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Liability for Accepting Invalid Beneficiary Form?


kmhaab
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What liability does a plan sponsor have for accepting an invalid beneficiary designation form?

401(k) participant submitted a beneficiary form in 2018 naming wife and 3 children as equal beneficiaries (25% each). Participant signed his own name on the line for the spouse's signature for the spousal waiver. It is possible he had POA for the wife at that time, but that is not noted on the form and the plan administrator has no record of a POA. There was no witness signature. Form was accepted by plan sponsor. Participant died in January.

My opinion is this was not a valid spousal waiver and therefore the spouse is his beneficiary. One of the children is threatening a breach of fiduciary duty claim against plan sponsor for "recognizing the propriety" of the beneficiary designation form and leading participant to believe it had been properly submitted and was accepted.

Does plan sponsor have any liability here? 

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28 minutes ago, kmhaab said:

My opinion is this was not a valid spousal waiver and therefore the spouse is his beneficiary.

Agreed - plan is bound to follow the law and the terms of document. This was not, based on what has been received, a valid waiver. I don't think sponsor "accepting" the form means anything, as it was likely a "thanks, we'll put it in your file" w/o any further scrutiny. 

Is it the PA's responsibility to ensure participant beneficiary elections are complete, accurate and valid? I don't know, maybe they should ask their attorney. But I would pay the spouse and risk 25% liability from child than pay four ways and be on the hook for the 75% not paid to the spouse.

 

Kenneth M. Prell, CEBS, ERPA

Vice President, BPAS Actuarial & Pension Services

kprell@bpas.com

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What do BenefitsLink people think about using a warning something like this:

That this form was received and processed does not mean the plan’s administrator or anyone approved a beneficiary designation.  These forms are recorded with no review.  If you did not meet your plan’s requirements and conditions to make a valid beneficiary designation (or your designation, valid when made, becomes invalid), your plan’s administrator will follow the plan’s provisions ignoring your attempted designation.

Peter Gulia PC

Fiduciary Guidance Counsel

Philadelphia, Pennsylvania

215-732-1552

Peter@FiduciaryGuidanceCounsel.com

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25 minutes ago, Peter Gulia said:

That this form was received and processed does not mean the plan’s administrator or anyone approved a beneficiary designation.  These forms are recorded with no review.  If you did not meet your plan’s requirements and conditions to make a valid beneficiary designation (or your designation, valid when made, becomes invalid), your plan’s administrator will follow the plan’s provisions ignoring your attempted designation.

Thanks for trying to help Peter, but I'm skeptical, especially about the "no review" part.  There is a corollary example: acceptance of a J&S waiver.  Suppose the J&S form and/or beneficiary waiver form form is returned with spouse signature.  Since the ER is unlikely to have any knowledge about that particular handwriting, ERISA created the requirement for a witness.  If this form has no witness signature (or the employee brings in the form and asks the HR rep to signoff on the already signed form), the ER must (IMHO) reject the form entirely.  Of course, it can be true the ER representative who accepts the form might have no knowledge about the details, so somewhere up the line the form must be reviewed, which can give rise to a rejection of the submitted form.  If such review is not immediate, the Plan is bound (as stated above by CuseFan) to follow the plan document and the law.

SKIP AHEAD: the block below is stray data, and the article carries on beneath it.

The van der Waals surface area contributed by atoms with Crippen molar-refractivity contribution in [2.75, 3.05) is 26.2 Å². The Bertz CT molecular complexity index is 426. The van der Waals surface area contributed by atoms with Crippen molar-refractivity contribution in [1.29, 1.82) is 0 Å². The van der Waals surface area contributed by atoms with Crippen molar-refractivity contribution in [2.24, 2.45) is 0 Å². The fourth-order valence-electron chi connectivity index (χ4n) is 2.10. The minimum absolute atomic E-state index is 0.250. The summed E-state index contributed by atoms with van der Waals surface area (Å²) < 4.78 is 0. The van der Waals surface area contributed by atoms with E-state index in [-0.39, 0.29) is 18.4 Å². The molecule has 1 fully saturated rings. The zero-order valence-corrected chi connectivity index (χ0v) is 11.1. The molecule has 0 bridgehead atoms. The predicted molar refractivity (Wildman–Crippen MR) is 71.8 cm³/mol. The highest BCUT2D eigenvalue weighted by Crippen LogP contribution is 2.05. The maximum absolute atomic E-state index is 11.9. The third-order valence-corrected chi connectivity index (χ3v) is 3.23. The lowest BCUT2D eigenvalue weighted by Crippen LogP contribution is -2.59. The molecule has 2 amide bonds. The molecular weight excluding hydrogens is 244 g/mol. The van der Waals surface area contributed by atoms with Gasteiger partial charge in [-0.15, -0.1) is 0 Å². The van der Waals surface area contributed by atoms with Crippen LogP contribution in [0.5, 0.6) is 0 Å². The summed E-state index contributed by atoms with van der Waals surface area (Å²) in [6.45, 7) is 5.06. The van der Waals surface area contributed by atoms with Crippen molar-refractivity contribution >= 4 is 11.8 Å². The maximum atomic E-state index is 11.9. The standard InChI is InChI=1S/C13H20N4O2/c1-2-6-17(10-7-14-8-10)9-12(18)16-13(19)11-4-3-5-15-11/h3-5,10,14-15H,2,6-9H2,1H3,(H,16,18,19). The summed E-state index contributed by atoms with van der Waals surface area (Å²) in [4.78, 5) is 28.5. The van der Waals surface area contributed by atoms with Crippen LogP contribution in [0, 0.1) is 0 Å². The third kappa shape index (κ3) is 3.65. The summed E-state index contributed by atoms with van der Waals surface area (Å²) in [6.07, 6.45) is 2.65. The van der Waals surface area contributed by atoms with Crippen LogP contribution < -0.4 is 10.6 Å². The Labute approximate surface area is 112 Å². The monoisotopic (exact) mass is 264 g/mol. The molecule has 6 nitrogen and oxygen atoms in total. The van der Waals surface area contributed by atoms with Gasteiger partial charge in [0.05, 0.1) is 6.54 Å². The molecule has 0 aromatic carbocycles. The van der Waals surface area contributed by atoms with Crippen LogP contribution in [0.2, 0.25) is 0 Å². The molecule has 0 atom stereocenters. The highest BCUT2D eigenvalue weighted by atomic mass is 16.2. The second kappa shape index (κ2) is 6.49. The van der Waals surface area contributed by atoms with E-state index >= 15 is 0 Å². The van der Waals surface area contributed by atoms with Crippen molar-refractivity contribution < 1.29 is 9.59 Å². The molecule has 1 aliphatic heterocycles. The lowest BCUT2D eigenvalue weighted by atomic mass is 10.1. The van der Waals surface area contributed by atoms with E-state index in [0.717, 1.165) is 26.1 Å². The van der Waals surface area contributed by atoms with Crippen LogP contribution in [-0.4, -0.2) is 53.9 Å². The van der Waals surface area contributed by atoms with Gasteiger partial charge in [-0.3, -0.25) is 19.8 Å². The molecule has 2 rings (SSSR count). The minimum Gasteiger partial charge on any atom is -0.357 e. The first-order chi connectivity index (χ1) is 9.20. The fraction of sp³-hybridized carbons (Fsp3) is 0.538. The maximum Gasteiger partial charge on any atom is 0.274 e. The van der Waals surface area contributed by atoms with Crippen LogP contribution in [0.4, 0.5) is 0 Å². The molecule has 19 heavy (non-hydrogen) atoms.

The original question is about liability, which sounds like something a court might decide, so I'll decline an opinion on that part of the question, except to say "maybe".  In my view, the ER is always "on the hook" to review the form before anything is paid. 

I'm a retirement actuary. Nothing about my comments is intended or should be construed as investment, tax, legal or accounting advice. Occasionally, but not all the time, it might be reasonable to interpret my comments as actuarial or consulting advice.

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David Rigby, thank you for your further thinking and smart observations.

A plan’s administrator (or whichever fiduciary has authority to decide a claim for a benefit after the participant’s death) must consider whatever is relevant in deciding the claims, including consider what effect an attempted beneficiary designation has under the plan’s provisions.

Based on my experiences, there might be tens, and perhaps hundreds, of thousands of plans for which no plan fiduciary checks a beneficiary designation until after the participant’s death.  And unless a plan’s governing document imposes an obligation or responsibility beyond those ERISA’s title I would require if the documents provide no more than ERISA § 205 requires, it’s not obvious that a plan’s administrator must evaluate the effect of what a participant wrote or omitted until doing so is necessary to decide a claim.

Were a plan’s administrator defending an actual or threatened ERISA fiduciary-breach action of the kind kmhaab describes, the administrator might like having in the evidence or complaint a warning of the kind I suggest.  That way, even if the litigant has standing to pursue the participant’s rights, one could show a Federal judge (or, even better, persuade a would-be plaintiff’s attorney about what the judge would find) that the participant could not have reasonably believed that the plan’s administrator had approved the attempted beneficiary designation as proper.